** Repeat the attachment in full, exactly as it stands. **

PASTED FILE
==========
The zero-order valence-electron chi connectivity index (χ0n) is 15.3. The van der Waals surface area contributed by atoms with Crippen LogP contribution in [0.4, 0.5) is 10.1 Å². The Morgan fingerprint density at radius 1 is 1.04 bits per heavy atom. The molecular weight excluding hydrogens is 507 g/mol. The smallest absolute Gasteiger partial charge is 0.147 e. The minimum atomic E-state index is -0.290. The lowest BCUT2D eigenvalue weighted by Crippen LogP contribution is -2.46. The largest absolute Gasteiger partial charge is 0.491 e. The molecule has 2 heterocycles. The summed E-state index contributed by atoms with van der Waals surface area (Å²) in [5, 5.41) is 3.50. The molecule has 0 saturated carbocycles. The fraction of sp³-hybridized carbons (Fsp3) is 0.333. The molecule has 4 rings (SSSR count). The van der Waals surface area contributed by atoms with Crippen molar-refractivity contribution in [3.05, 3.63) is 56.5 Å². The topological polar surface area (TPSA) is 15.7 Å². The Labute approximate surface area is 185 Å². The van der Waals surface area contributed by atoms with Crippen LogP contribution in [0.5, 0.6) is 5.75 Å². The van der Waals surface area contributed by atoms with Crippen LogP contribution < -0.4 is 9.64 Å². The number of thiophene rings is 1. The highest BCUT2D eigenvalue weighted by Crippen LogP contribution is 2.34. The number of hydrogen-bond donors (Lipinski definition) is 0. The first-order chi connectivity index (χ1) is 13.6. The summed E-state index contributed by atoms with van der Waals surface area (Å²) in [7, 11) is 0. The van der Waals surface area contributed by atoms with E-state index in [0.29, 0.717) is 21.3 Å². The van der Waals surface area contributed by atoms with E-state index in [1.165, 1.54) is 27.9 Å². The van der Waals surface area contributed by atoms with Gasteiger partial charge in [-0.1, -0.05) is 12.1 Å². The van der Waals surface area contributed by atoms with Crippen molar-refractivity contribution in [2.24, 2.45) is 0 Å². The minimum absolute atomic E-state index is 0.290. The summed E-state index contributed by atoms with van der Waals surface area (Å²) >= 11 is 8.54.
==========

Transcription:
The zero-order valence-electron chi connectivity index (χ0n) is 15.3. The van der Waals surface area contributed by atoms with Crippen LogP contribution in [0.4, 0.5) is 10.1 Å². The Morgan fingerprint density at radius 1 is 1.04 bits per heavy atom. The molecular weight excluding hydrogens is 507 g/mol. The smallest absolute Gasteiger partial charge is 0.147 e. The minimum atomic E-state index is -0.290. The lowest BCUT2D eigenvalue weighted by Crippen LogP contribution is -2.46. The largest absolute Gasteiger partial charge is 0.491 e. The molecule has 2 heterocycles. The summed E-state index contributed by atoms with van der Waals surface area (Å²) in [5, 5.41) is 3.50. The molecule has 0 saturated carbocycles. The fraction of sp³-hybridized carbons (Fsp3) is 0.333. The molecule has 4 rings (SSSR count). The van der Waals surface area contributed by atoms with Crippen molar-refractivity contribution in [3.05, 3.63) is 56.5 Å². The topological polar surface area (TPSA) is 15.7 Å². The Labute approximate surface area is 185 Å². The van der Waals surface area contributed by atoms with Crippen LogP contribution in [0.5, 0.6) is 5.75 Å². The van der Waals surface area contributed by atoms with Crippen LogP contribution < -0.4 is 9.64 Å². The number of thiophene rings is 1. The highest BCUT2D eigenvalue weighted by Crippen LogP contribution is 2.34. The number of hydrogen-bond donors (Lipinski definition) is 0. The first-order chi connectivity index (χ1) is 13.6. The summed E-state index contributed by atoms with van der Waals surface area (Å²) in [7, 11) is 0. The van der Waals surface area contributed by atoms with E-state index in [0.29, 0.717) is 21.3 Å². The van der Waals surface area contributed by atoms with E-state index in [1.165, 1.54) is 27.9 Å². The van der Waals surface area contributed by atoms with Gasteiger partial charge in [-0.1, -0.05) is 12.1 Å². The van der Waals surface area contributed by atoms with Crippen molar-refractivity contribution in [2.24, 2.45) is 0 Å². The minimum absolute atomic E-state index is 0.290. The summed E-state index contributed by atoms with van der Waals surface area (Å²) >= 11 is 8.54.